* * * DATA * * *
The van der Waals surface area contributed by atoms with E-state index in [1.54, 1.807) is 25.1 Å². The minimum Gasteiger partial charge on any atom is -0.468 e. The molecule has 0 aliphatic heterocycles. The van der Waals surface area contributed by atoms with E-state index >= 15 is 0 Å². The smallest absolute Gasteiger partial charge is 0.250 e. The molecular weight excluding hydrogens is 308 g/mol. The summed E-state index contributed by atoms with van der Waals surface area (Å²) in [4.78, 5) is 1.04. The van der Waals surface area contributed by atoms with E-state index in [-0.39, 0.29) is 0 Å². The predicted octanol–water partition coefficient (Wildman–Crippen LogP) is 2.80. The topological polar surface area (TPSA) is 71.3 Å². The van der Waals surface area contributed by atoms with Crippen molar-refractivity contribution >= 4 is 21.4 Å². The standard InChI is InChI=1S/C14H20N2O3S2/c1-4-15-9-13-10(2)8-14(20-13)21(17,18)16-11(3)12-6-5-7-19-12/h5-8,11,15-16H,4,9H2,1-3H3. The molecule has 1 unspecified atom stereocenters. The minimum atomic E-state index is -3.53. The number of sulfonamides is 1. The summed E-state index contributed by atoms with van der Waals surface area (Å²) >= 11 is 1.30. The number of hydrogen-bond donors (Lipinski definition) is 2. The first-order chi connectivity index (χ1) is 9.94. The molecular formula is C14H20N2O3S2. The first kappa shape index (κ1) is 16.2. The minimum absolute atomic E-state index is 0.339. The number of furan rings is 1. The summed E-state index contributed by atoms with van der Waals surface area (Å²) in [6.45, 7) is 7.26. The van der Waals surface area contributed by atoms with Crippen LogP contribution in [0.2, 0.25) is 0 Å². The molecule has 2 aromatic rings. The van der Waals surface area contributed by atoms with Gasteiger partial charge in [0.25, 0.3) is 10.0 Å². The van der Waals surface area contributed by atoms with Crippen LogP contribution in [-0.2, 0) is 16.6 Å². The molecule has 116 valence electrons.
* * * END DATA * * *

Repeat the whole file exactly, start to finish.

The van der Waals surface area contributed by atoms with E-state index in [1.54, 1.807) is 25.1 Å². The minimum Gasteiger partial charge on any atom is -0.468 e. The molecule has 0 aliphatic heterocycles. The van der Waals surface area contributed by atoms with E-state index >= 15 is 0 Å². The smallest absolute Gasteiger partial charge is 0.250 e. The molecular weight excluding hydrogens is 308 g/mol. The summed E-state index contributed by atoms with van der Waals surface area (Å²) in [4.78, 5) is 1.04. The van der Waals surface area contributed by atoms with E-state index in [-0.39, 0.29) is 0 Å². The predicted octanol–water partition coefficient (Wildman–Crippen LogP) is 2.80. The topological polar surface area (TPSA) is 71.3 Å². The van der Waals surface area contributed by atoms with Crippen molar-refractivity contribution >= 4 is 21.4 Å². The standard InChI is InChI=1S/C14H20N2O3S2/c1-4-15-9-13-10(2)8-14(20-13)21(17,18)16-11(3)12-6-5-7-19-12/h5-8,11,15-16H,4,9H2,1-3H3. The molecule has 1 unspecified atom stereocenters. The minimum atomic E-state index is -3.53. The number of sulfonamides is 1. The summed E-state index contributed by atoms with van der Waals surface area (Å²) >= 11 is 1.30. The number of hydrogen-bond donors (Lipinski definition) is 2. The first-order chi connectivity index (χ1) is 9.94. The molecular formula is C14H20N2O3S2. The first kappa shape index (κ1) is 16.2. The minimum absolute atomic E-state index is 0.339. The number of furan rings is 1. The summed E-state index contributed by atoms with van der Waals surface area (Å²) in [6.45, 7) is 7.26. The van der Waals surface area contributed by atoms with Crippen LogP contribution in [0.2, 0.25) is 0 Å². The molecule has 2 aromatic rings. The van der Waals surface area contributed by atoms with Gasteiger partial charge in [0.25, 0.3) is 10.0 Å². The van der Waals surface area contributed by atoms with Crippen LogP contribution in [-0.2, 0) is 16.6 Å². The molecule has 116 valence electrons.